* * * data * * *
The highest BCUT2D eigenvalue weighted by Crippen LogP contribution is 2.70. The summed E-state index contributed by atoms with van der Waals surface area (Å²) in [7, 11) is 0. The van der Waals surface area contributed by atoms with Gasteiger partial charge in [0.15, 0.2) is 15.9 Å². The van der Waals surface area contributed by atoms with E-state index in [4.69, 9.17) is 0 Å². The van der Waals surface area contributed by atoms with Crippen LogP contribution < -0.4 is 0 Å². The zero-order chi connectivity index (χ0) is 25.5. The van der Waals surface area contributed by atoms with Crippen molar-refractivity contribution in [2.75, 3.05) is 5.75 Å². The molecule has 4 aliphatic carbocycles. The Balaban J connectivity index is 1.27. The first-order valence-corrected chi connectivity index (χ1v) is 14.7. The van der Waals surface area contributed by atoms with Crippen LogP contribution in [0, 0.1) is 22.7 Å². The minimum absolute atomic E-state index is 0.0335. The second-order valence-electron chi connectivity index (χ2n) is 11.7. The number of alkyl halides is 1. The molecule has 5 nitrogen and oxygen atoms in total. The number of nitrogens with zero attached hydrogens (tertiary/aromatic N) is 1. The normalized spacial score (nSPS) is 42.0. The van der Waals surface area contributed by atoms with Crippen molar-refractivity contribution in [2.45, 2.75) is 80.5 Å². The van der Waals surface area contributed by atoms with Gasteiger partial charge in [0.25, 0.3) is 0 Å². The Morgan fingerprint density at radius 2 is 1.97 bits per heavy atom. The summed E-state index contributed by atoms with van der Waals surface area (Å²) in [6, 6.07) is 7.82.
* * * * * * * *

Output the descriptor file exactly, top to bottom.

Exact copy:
The highest BCUT2D eigenvalue weighted by Crippen LogP contribution is 2.70. The summed E-state index contributed by atoms with van der Waals surface area (Å²) in [7, 11) is 0. The van der Waals surface area contributed by atoms with Gasteiger partial charge in [0.15, 0.2) is 15.9 Å². The van der Waals surface area contributed by atoms with E-state index in [4.69, 9.17) is 0 Å². The van der Waals surface area contributed by atoms with Crippen LogP contribution < -0.4 is 0 Å². The zero-order chi connectivity index (χ0) is 25.5. The van der Waals surface area contributed by atoms with Crippen molar-refractivity contribution in [2.75, 3.05) is 5.75 Å². The molecule has 4 aliphatic carbocycles. The Balaban J connectivity index is 1.27. The first-order valence-corrected chi connectivity index (χ1v) is 14.7. The van der Waals surface area contributed by atoms with Crippen LogP contribution in [0, 0.1) is 22.7 Å². The minimum absolute atomic E-state index is 0.0335. The second-order valence-electron chi connectivity index (χ2n) is 11.7. The number of alkyl halides is 1. The molecule has 5 nitrogen and oxygen atoms in total. The number of nitrogens with zero attached hydrogens (tertiary/aromatic N) is 1. The normalized spacial score (nSPS) is 42.0. The van der Waals surface area contributed by atoms with Crippen molar-refractivity contribution in [2.45, 2.75) is 80.5 Å². The van der Waals surface area contributed by atoms with Gasteiger partial charge in [0.25, 0.3) is 0 Å². The Morgan fingerprint density at radius 2 is 1.97 bits per heavy atom. The summed E-state index contributed by atoms with van der Waals surface area (Å²) in [6, 6.07) is 7.82.